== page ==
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Photograph: Time Out/Ali Garber

The best breakfast in NYC

Devour the most important meal of the day with the best breakfast in NYC

Written by
Time Out New York contributors
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For those of us who seem to be rushing around in the morning, the best breakfast in NYC might be just a bagel and coffee. But breakfast is the most important meal of the day, right? So for something more substantial, New York offers plenty of options for a hearty or healthy breakfast to get you going.

These breakfast spots will fuel your day in a wide range of styles. You’ll find traditional diner fare, juices and egg sandwiches on this list, but also some more out of the ordinary options like Malaysian or Japanese breakfasts. Mix it up a bit and try natto on toast for your morning meal! And don’t just aim for takeout — these breakfast restaurants offer excellent food as well as a comfortable setting for you to enjoy and fully wake up.

For those weekend mornings (well, let’s be honest — late mornings) when you’re looking for a long, leisurely meal, we have you covered with our list of the best brunches in NYC. Biscuits and bottomless mimosas are one of the best ways to recover from a night out or fuel up for another one, but for a straightforward, tasty start to the day, these are the best breakfasts in New York.

RECOMMENDED: Full guide to the best restaurants in NYC

The best of the city

Best breakfast in NYC

  • Restaurants
  • Diners
  • East Village
  • price 1 of 4

Open in the East Village since 1938, this venerable, 400-square-foot lunch counter long ago passed out of the hands of the Jewish immigrants who established it and is now run by a Polish Catholic and an Egyptian Muslim. Nevertheless, the slim restaurant still serves the kosher dairy dishes it has always been beloved for, such as a rotating selection of excellent hot (mushroom barley, split pea) and cold (borscht, cucumber) soups, and boiled or fried pierogi stuffed with cheese, potatoes or sauerkraut and mushrooms.

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  • Restaurants
  • Japanese
  • Williamsburg
  • price 1 of 4

A sit-down offshoot of Yuji Haraguchi's Kinfolk Studios and Whole Foods counters, the chestnut-walled restaurant specializes in ichi ju san sai—a traditional Japanese meal of one soup and three side dishes—for breakfast and lunch, with options like broccoli rabe shiraae (tofu-and-sesame-dressed salad), roasted Spanish mackerel and miso soup with ramp stalks.

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  • Restaurants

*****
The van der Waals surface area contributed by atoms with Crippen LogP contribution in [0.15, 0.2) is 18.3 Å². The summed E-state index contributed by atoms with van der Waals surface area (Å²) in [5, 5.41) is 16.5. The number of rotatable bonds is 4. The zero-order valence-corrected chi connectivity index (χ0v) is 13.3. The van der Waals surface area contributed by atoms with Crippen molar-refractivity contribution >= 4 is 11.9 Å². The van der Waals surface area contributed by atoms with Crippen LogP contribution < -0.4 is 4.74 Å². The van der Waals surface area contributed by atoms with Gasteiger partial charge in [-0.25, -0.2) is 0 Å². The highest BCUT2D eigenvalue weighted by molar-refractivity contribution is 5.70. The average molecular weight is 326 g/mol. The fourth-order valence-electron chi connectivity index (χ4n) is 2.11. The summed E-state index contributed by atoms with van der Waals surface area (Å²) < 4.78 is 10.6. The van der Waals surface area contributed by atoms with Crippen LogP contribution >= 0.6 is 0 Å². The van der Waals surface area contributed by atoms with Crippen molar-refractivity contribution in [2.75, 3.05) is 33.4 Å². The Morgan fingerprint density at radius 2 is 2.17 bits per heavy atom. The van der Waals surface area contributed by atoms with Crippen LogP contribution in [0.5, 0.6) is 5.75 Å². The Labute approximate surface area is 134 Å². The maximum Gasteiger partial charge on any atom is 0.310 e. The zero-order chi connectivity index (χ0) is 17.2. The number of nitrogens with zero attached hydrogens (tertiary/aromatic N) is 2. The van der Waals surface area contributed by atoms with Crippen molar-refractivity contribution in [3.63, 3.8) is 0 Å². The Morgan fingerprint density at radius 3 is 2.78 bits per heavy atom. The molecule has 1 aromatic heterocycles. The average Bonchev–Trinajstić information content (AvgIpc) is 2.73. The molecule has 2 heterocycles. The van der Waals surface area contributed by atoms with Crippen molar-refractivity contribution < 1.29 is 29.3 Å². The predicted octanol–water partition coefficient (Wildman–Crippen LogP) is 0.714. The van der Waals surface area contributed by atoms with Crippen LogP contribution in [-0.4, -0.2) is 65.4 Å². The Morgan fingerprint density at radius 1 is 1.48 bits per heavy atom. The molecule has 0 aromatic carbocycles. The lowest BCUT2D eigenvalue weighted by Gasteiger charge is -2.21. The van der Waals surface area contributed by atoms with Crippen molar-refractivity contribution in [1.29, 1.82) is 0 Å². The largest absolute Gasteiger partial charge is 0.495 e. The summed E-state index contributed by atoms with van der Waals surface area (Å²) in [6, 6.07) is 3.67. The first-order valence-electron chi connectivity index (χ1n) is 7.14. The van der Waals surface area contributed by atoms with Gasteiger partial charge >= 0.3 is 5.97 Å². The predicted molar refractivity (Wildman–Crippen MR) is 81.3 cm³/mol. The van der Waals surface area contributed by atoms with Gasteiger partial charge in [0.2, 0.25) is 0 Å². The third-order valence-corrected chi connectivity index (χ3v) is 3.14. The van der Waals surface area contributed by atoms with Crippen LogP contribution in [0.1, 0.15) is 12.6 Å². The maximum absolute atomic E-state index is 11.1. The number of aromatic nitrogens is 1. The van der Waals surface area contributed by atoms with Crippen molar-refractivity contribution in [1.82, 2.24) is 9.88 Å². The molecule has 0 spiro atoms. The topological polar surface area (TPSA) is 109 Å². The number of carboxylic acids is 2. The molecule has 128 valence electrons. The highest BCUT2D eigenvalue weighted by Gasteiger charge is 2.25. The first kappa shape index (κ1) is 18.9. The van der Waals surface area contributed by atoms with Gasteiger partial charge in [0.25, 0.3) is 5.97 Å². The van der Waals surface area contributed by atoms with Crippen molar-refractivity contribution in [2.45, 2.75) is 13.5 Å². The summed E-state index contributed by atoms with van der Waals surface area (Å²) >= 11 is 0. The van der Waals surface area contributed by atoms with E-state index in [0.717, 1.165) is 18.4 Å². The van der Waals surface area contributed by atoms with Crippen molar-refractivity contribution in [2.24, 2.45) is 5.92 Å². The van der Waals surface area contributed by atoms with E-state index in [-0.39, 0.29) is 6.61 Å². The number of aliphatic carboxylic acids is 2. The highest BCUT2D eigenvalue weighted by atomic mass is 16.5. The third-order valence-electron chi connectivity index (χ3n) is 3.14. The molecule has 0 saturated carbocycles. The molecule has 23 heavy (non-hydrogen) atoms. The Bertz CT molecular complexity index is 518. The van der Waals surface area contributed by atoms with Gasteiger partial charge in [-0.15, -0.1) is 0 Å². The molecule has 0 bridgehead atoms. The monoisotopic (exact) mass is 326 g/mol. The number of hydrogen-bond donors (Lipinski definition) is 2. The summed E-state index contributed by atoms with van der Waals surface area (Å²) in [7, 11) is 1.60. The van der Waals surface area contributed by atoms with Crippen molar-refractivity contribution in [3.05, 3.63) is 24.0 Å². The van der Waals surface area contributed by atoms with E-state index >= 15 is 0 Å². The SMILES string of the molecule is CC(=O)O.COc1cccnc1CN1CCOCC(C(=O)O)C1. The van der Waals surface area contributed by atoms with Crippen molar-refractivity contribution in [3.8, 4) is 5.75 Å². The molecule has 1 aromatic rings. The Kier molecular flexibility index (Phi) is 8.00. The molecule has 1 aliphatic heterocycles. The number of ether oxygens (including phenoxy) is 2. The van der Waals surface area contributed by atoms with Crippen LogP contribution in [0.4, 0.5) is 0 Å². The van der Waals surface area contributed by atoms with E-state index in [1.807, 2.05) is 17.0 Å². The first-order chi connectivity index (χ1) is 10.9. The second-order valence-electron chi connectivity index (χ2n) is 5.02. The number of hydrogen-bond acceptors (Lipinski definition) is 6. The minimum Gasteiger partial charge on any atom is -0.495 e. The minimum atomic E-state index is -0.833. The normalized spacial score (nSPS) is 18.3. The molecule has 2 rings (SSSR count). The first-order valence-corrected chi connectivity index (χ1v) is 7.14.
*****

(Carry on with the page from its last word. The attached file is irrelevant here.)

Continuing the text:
• French
  • West Village
  • price 2 of 4

At Buvette, Jody Williams has just enough space to feed her strong neighborhood following. As at Gottino (which still operates a few blocks away without her), the approach is small but exacting. She's filled every nook with old picnic baskets, teapots and silver trays, among other vintage ephemera. Breakfast standouts include a walnut-cranberry toast smeared with honey butter and pure bee pollen. 

  • Restaurants
  • Mexican
  • Noho
  • price 3 of 4

Highlighting the nuances of Mexican and Central American cuisine through high-end dishes, the meal remains approachable.  The Noho hot spot is slick but not overly styled: Save for verdant accents and magical-realism decals by artist, Rachel Levit Ruiz. The cooking is simple but feels radical, showcasing a bounty of fresh Mexican and Central American ingredients prepared expertly and made healthyish. 

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  • Restaurants
  • Australian
  • Little Italy
  • price 2 of 4

At this Down Under java joint, Aussie expats Henry Roberts and Giles Russell dedicate a large wall to framed prints from local photographers. Camp out at natural-wood studio tables, where you’ll find room to spread a sketchbook or portfolio amid clay pots of cacti. The flat white is the most well-known of Australian coffees, but the shop’s true darling is the Outback cap. Served alongside chocolate-covered Tim Tam cookies, the espresso is dusted in cocoa powder, which rises to the top of the intricate fern-patterned foam head.

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  • Restaurants
  • Chinese
  • East Village
  • price 2 of 4

The dim-sum juggernaut from chef-owners Mak Kwai Pui and Leung Fai Keung—which has five locations in its native Hong Kong and another 39 sites worldwide—became the world’s least-expensive Michelin-starred restaurant when it surprisingly scored a sparkler in 2009 for its freshly made pork buns and translucent shrimp dumplings.

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  • Restaurants
  • Bakeries
  • Bedford-Stuyvesant

Pilar Cuban Bakery is all about carbo-loading. At the decade-old Pilar Cuban Eatery’s Bed-Stuy sister spot, owner-chef Ricardo Barreras rethinks breakfast with underused-in-NYC Cuban ingredients. 

  • Shopping
  • Specialist food and drink